]. Highlighted in the red box are two cohorts studied in the original report [
      • Kerr M.
      • Pears R.
      • Miedzybrodzka Z.
      • et al.
      Cost effectiveness of cascade testing for familial hypercholesterolaemia, based on data from familial hypercholesterolaemia services in the UK.
      ,
      • Lazaro P.
      • Perez de Isla L.
      • Watts G.F.
      • et al.
      Cost-effectiveness of a cascade screening program for the early detection of familial hypercholesterolemia.
      ]. The overall SMD was 0.381.
      Although not using a SNP-score, the likelihood of a polygenic aetiology in no-mutation index cases has been examined in 277 relatives of 49 no-mutation index cases from Spain [
      • Jarauta E.
      • Perez-Ruiz M.R.
      • Perez-Calahorra S.
      • et al.
      Lipid phenotype and heritage pattern in families with genetic hypercholesterolemia not related to LDLR, APOB, PCSK9, or APOE.
      ]. The authors reported that only 38% of relatives had elevated LDL-C levels (not the 50% expected for a monogenic disorder), and that there was a unimodal (not bimodal) distribution of LDL-C level in relatives, and a lower heritability of LDL-C than in monogenic FH families. Overall, these data are strongly suggestive of a polygenic not monogenic aetiology of the phenotype in these no-mutation families. “In a second study from Spain [
      • Amor-Salamanca A.
      • Castillo S.
      • Gonzalez-Vioque E.
      • et al.
      Genetically confirmed familial hypercholesterolemia in patients with Acute coronary Syndrome.
      ] Next Generation Sequencing (NGS) was used to examine the known FH-causing genes and included the 12-SNPs, in a sample of 129 Spanish patients with Acute Coronary Syndrome under the age of 65 years, and with (untreated) LDL-C over 4.3 mmol/l. While only 8.7% of the patients had an identifiable FH-causing monogenic cause, 29% had an SNP score above the UK 9thth decile described [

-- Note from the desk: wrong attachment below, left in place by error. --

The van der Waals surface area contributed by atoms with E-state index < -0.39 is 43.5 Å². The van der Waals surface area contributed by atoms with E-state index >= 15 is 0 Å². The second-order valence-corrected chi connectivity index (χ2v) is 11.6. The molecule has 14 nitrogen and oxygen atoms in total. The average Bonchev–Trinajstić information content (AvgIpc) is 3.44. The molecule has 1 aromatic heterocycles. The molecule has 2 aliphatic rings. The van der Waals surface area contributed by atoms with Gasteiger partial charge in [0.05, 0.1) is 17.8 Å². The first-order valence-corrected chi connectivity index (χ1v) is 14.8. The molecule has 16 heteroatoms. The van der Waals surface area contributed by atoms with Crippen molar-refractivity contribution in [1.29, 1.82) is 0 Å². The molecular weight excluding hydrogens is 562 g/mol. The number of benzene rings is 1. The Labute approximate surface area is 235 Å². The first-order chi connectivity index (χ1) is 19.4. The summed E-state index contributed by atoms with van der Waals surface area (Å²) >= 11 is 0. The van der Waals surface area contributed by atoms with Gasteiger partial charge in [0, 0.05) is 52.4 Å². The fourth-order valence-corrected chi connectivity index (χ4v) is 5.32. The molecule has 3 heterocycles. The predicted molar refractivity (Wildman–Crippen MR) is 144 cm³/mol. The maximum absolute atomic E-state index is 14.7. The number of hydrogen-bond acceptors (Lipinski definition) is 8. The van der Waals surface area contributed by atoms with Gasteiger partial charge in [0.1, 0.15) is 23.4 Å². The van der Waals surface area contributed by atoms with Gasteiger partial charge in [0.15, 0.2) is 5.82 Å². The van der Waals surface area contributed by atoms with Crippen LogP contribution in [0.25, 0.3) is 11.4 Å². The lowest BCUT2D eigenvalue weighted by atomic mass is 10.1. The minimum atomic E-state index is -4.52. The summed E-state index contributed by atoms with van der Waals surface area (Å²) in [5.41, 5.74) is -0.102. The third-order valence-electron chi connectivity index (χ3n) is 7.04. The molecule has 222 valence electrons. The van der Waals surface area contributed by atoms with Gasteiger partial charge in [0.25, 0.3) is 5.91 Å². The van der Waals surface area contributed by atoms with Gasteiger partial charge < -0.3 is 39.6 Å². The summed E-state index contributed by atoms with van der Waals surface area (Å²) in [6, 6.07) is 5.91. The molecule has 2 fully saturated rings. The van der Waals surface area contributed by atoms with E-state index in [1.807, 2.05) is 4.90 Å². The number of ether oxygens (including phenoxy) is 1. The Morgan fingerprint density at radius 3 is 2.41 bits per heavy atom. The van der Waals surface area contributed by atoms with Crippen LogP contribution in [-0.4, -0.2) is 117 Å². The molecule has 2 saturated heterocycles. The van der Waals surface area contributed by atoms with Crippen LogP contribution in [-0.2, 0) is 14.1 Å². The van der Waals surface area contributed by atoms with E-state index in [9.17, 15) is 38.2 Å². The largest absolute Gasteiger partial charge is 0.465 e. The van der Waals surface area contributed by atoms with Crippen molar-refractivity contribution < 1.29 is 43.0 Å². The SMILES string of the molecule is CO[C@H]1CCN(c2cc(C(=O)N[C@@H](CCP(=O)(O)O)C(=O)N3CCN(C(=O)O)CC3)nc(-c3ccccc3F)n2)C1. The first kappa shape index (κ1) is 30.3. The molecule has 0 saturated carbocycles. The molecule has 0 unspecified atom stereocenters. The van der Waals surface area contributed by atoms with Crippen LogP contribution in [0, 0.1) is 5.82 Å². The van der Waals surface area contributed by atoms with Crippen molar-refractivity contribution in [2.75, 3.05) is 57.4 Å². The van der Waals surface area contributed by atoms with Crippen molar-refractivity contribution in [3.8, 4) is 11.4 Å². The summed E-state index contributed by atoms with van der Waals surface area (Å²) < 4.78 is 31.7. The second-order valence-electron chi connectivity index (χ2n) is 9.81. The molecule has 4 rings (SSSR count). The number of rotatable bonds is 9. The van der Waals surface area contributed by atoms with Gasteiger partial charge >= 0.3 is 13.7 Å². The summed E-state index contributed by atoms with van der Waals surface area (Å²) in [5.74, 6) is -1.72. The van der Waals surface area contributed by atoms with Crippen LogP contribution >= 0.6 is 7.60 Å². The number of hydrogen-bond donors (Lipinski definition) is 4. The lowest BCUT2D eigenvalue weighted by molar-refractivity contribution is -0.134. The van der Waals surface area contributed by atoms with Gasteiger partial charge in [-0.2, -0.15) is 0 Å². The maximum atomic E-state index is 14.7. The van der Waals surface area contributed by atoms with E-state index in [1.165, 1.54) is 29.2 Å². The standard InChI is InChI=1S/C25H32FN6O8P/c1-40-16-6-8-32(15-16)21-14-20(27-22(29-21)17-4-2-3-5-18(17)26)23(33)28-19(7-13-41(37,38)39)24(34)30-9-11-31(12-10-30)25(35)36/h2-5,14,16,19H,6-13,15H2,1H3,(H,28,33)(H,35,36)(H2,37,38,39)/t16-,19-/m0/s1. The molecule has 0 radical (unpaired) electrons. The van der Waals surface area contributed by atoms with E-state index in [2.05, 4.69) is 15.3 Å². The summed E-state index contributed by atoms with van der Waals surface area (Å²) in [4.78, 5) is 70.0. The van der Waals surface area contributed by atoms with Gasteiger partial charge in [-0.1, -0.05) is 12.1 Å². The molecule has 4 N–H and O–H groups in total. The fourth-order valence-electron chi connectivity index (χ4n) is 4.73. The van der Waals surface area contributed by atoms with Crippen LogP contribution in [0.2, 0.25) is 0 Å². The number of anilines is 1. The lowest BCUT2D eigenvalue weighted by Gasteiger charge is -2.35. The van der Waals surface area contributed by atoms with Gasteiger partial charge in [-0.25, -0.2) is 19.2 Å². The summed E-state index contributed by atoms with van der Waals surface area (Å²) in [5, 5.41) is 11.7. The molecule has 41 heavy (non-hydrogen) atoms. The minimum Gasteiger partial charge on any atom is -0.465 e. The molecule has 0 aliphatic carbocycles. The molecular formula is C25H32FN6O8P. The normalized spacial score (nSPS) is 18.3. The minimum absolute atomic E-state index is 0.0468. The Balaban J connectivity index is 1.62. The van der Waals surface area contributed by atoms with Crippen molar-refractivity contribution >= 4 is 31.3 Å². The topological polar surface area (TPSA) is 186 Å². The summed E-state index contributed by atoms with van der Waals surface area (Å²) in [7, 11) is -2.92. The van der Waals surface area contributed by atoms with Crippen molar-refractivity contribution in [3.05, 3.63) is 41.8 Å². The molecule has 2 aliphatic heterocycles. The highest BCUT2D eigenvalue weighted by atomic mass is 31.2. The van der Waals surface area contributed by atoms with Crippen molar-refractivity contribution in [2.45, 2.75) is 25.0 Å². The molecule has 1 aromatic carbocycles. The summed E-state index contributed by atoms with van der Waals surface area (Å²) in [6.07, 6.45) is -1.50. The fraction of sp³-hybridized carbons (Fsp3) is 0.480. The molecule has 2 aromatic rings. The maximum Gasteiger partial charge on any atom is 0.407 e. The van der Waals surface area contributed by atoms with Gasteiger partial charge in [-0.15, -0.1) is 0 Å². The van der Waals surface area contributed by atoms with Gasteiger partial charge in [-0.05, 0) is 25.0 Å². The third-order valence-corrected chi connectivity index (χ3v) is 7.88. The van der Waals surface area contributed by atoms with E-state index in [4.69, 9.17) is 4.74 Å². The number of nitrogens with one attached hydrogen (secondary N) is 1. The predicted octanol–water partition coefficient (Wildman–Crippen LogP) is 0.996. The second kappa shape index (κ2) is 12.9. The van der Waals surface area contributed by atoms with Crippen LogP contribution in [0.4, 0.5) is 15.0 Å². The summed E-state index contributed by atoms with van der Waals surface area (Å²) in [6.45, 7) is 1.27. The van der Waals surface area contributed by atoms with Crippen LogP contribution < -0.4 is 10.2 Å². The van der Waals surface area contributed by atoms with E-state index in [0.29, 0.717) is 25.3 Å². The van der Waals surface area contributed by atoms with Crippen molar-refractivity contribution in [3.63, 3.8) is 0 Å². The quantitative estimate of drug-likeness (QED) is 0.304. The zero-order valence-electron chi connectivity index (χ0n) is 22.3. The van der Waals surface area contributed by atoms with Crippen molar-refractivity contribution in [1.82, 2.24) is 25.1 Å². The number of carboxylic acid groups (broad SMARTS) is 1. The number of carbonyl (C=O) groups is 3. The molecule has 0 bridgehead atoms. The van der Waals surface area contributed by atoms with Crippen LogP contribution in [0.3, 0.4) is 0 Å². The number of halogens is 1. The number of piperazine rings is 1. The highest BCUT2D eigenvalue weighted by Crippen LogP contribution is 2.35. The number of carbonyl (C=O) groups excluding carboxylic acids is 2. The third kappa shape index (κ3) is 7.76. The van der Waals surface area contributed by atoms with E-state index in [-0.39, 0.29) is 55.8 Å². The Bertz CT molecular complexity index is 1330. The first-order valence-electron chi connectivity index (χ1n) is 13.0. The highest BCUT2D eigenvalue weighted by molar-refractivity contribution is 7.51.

• Talmud P.J.
      • Shah S.
      • Whittall R.
      • et al.
      Use of low-density lipoprotein cholesterol gene score to distinguish patients with polygenic and monogenic familial hypercholesterolaemia: a case-control study.
      ]), suggestive of polygenic hypercholesterolaemia. In these subjects, their high SNP score is likely to have resulted in their having elevated LDL-C and early onset heart disease.

      5. Variants of unknown significance (VUS)

      DNA diagnostic labs have now developed NGS methods whereby all the protein coding and splicing regions of the genome for the known FH genes can be captured and sequenced together as a gene “panel” with high accuracy [
      • Hinchcliffe M.
      • Le H.
      • Fimmel A.
      • et al.
      Diagnostic validation of a familial hypercholesterolaemia cohort provides a model for using targeted next generation DNA sequencing in the clinical setting.
      ,
      • Yarram-Smith L.
      • Dean P.
      • et al.
      The impact of routine next generation sequencing testing for familial hypercholesterolaemia - 5 months service experience.
      ,
      • Norsworthy P.J.
      • Vandrovcova J.
      • Thomas E.R.
      • et al.
      Targeted genetic testing for familial hypercholesterolaemia using next generation sequencing: a population-based study.
      ,
      • Maglio C.
      • Mancina R.M.
      • Motta B.M.
      • et al.
      Genetic diagnosis of familial hypercholesterolaemia by targeted next-generation sequencing.
      ], and with the addition of small ‘barcoding’ sequences attached to the primers used to PCR-amplify the regions of interest, it is now possible to mix the samples from up to 95 individuals (keeping one slot for a no-template control) and analyse them in one run with high accuracy [
      • Yarram-Smith L.
      • Dean P.
      • et al.
      The impact of routine next generation sequencing testing for familial hypercholesterolaemia - 5 months service experience.
      ]. This economy of scale is helping to drive down prices so that now a full FH diagnostic scan can be completed for around £250, and the data can also be used to review if an individual has a large duplication or deletion of the gene, which occurs in about 5–10% of patients. Other FH phenocopy genes (APOE, LDLRAP1, LIPA, ABCG5/8) and the polygenic SNP score can also be added to the panel without increasing substantially the cost. These methods produce a large amount of sequence data, requiring statistical and bioinformatics analytical approaches, and this has increased the number of occasions whereby a Variant of Uncertain Significance (VUS) is identified [
      • Maglio C.
      • Mancina R.M.
      • Motta B.M.
      • et al.